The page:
On July 17, the National Asian Pacific American Bar Association (NAPABA), the South Asian Bar Association of Washington, D.C., (SABA-DC) and the Fred T. Korematsu Center for Law and Equality (Korematsu Center) jointly filed an amicus brief to support the U.S. Trademark Office's denial of trademark registration for my Asian American band, The Slants.
The case has been profiled in numerous media outlets and has brought on larger questions about reappropriation, language, and identity. While there are certainly legal arguments to be had among lawyers and judges, I believe a separate conversation is necessary on the ethical implications of what transpired.
Frankly, I was surprised at NAPABA's position, because for five years, the organization and many of its members expressed deep interest in supporting The Slants. In fact, I was on a featured panel at their 2014 national convention and NAPABA (along with several of their individual chapters) have sponsored numerous events for The Slants. Earlier this May, I had multiple conversations with NAPABA president, George Chen, who said "You have many fans within NAPABA."
But rather than simply addressing the constitutionality of Section 2(a) of the Lanham Act (the law that the Trademark Office is using), or demanding that the government take a more nuanced and culturally competent approach in determining disparaging content, the brief filed agreed with the Trademark Office's approach, logic, and assertion that "THE SLANTS" is an inherent racial slur. In fact, the brief called the band's name a racial slur thirteen times and accused our band of wielding our First Amendment rights "as a sword to compel the Government to aid in spreading racial epithets to every concert hall and record store" and that our band's name "could incite imminent violence."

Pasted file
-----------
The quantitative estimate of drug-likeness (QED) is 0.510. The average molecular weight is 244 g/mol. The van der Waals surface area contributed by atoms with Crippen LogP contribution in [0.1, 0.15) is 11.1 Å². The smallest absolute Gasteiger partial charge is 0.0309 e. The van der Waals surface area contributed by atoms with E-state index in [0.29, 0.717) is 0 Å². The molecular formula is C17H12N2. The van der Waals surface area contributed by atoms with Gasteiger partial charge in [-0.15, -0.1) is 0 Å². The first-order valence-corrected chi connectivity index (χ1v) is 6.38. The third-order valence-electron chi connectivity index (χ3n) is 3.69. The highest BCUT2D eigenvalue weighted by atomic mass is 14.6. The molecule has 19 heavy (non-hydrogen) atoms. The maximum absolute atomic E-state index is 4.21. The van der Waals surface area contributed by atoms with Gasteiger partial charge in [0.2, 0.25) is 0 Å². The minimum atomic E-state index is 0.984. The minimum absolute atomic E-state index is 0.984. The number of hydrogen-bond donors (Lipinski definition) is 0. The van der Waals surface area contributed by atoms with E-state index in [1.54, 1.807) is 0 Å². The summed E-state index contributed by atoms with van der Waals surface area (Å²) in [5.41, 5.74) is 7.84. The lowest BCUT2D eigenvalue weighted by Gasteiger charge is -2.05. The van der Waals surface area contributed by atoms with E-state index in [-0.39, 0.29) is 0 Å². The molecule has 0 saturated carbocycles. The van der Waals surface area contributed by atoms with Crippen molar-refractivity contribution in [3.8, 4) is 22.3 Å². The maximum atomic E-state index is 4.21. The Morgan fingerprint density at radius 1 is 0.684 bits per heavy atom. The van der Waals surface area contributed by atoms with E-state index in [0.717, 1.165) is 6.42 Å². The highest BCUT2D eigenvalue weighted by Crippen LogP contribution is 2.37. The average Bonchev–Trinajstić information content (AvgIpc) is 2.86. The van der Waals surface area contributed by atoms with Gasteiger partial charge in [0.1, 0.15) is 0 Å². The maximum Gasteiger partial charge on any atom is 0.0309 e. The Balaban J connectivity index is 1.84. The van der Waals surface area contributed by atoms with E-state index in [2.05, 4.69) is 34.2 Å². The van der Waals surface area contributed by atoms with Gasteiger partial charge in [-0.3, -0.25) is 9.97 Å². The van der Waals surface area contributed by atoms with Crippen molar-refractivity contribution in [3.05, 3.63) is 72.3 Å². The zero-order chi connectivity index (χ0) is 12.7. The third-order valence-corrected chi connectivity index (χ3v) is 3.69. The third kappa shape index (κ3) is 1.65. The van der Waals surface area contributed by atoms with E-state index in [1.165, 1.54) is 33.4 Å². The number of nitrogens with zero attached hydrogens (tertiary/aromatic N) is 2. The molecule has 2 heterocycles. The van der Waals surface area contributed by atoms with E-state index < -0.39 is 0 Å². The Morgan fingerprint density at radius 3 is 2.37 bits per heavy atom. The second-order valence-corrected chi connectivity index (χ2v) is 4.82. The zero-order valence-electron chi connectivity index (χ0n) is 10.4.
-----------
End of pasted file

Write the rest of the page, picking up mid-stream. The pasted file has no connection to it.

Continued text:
This was seemingly filed without any knowledge of the band's anti-racism justice work, the broad support of the Asian American community, nor awareness of the factual errors presented by the Trademark Office.
For example, the brief refers to an incident where the Trademark Office claims that a "band performance was cancelled at a conference for Asian youth." However, this was refuted by the steering committee of that conference in 2011. In fact, the band performed and I have keynoted their conference on multiple occasions. Despite having the legal proof of the correction, the Trademark Office persisted in using the false assertion.
These facts were also presented at the NAPABA conference and attendees were given a supplied workshop packet. Ignoring the actual statements of the situation is morally reprehensible, yet there is no accountability for the Trademark Office for submitting false evidence that ultimately deceived NAPABA, SABA-DC, and the Korematsu Center as well.
Furthermore, the brief claims that the Trademark Office "treated Mr. Tam's application no differently than it would a band composed of Caucasian members made up to "look" Asian that called itself "THE SLANTS" to promote songs promoting racial stereotypes of Asians." This inflammatory remark is ridiculous since my band does not "make up" our look; unlike a Caucasian band who wields "yellow face," we cannot change our ethnic identity. In fact, they avoid the uncomfortable truth: anyone can register a trademark for "THE SLANTS" except Asians. Our "context" for the racial slur is our actual racial makeup. This is something that's been argued for years and admitted by the Trademark Office.
The brief also states that "while Mr. Tam is correct that the term "slant" has other meanings that are not racially disparaging, Mr. Tam's application made clear the intentional use of the term as a racial slur." However, that wasn't the case at all. The Trademark Office used a Wikipedia article that misquoted the intentions of our band name. When we tried to clear up the record, they ignored the full context of those statements.